CAIRO: Doctors held the third in a series of protests for improved pay Sunday, amongst doubts as to whether the two-hour strike planned for March 15 would go ahead.
The protest was originally going to be held outside the People’s Assembly (PA), as the previous two protests had been, but was moved to the steps of the Doctors’ Syndicate.
Daily News Egypt was told that the decision to change the venue of the protest was in order to facilitate attendance of a meeting between the main Syndicate and regional Syndicate branches.
However, Syndicate Head Hamdy El-Sayyed did not attend Sunday’s protest, and entered the Syndicate’s headquarters without acknowledging protestors or responding to journalists’ questions while demonstrators chanted “striking against poverty and hunger is legal.
This, together with the lower turnout than at previous protests fuelled speculation that the withdrawal of Syndicate support for the protest prompted the venue change.
Dr Mona Mina, a member of the Doctors Without Rights group which lobbies for improved pay and conditions confirmed this theory.
“This is the first protest we stage without the support of the Syndicate’s board and no doubt some doctors are worried about being involved without this backing, Mina told reporters. “We hope that the Syndicate will stand by its doctors, but we will have to take independent steps if it doesn’t do so, she said.
Last week, in a radio interview, Prime Minister Ahmed Nazif delivered masked threats to doctors planning to strike.
He said, “Many people are perhaps unaware of the fact that public sector employees – in particular doctors – are prohibited from striking. Those who wish to express themselves have many alternative methods to stopping work.
Doctors are calling for a LE 1,000 minimum wage.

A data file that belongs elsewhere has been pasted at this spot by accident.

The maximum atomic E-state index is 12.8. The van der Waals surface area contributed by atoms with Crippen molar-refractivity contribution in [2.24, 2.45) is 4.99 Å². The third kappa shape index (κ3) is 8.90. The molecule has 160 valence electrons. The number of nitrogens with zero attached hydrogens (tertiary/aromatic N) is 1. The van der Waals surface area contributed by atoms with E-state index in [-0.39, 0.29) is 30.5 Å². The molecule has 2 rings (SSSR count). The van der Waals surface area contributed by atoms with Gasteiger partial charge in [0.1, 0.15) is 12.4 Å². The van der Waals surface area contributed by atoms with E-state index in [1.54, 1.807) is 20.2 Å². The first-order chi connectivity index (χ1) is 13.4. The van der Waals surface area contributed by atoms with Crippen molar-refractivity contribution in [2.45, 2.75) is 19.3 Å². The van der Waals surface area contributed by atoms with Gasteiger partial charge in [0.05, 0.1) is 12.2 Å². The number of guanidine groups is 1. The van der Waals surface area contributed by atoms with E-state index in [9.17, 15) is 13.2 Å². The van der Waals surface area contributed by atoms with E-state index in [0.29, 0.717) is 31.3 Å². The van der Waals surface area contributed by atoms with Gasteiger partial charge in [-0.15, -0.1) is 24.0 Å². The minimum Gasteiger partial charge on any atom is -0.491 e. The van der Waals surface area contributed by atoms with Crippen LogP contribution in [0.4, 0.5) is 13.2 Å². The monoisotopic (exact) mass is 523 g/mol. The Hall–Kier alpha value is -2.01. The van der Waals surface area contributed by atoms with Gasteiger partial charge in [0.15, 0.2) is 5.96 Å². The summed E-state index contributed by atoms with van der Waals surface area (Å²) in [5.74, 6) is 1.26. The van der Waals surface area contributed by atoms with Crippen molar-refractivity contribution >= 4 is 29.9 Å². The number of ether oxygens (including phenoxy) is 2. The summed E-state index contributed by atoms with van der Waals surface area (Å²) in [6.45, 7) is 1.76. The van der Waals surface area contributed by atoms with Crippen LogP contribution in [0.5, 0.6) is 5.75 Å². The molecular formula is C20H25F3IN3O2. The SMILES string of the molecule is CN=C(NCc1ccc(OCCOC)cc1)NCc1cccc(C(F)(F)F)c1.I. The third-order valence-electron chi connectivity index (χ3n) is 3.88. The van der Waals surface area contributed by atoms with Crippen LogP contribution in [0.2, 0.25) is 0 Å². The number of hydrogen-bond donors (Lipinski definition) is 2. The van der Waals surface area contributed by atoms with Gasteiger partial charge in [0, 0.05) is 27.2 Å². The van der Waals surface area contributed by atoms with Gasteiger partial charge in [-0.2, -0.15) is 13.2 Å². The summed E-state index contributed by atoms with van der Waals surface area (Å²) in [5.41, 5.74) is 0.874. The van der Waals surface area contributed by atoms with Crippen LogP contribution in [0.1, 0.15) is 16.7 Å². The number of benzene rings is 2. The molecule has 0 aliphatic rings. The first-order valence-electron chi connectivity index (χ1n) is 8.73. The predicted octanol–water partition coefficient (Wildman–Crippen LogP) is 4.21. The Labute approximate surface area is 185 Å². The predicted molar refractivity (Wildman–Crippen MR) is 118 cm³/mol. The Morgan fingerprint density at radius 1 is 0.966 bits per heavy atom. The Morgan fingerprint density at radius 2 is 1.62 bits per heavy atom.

Dr Rashwan Shaaban Rashwan told Daily News Egypt that doctors remain resolute in the face of such threats.
“Striking is the only way to obtain our rights, nobody takes permission to strike. If it was up to the government there wouldn’t be any protests at all, Rashwan said.
“If Dr El-Sayyed reneges on the decision taken by the Syndicate’s general assembly to strike it will be a direct result of political pressure, he continued.
Mohamed Rakha, a demonstrator who graduated from medical school three years ago and whose monthly salary is LE 400, said that PM Nazif’s statements reflect a concern that strikes will spread.
“The doctors’ strike is the first strike by the middle class. Before this strikes were carried out by manual workers and so on. The government is concerned that if doctors strike, so will university professors and other white collar workers, Rakha explained to Daily News Egypt.
During a meeting planned today, regional Syndicate branches will tell the Syndicate whether or not they support strike action.
Mina told Daily News Egypt that out of 16 regional branches, 13 have expressed support for the action.
The results of the meeting were to be made public during a press conference following the meeting.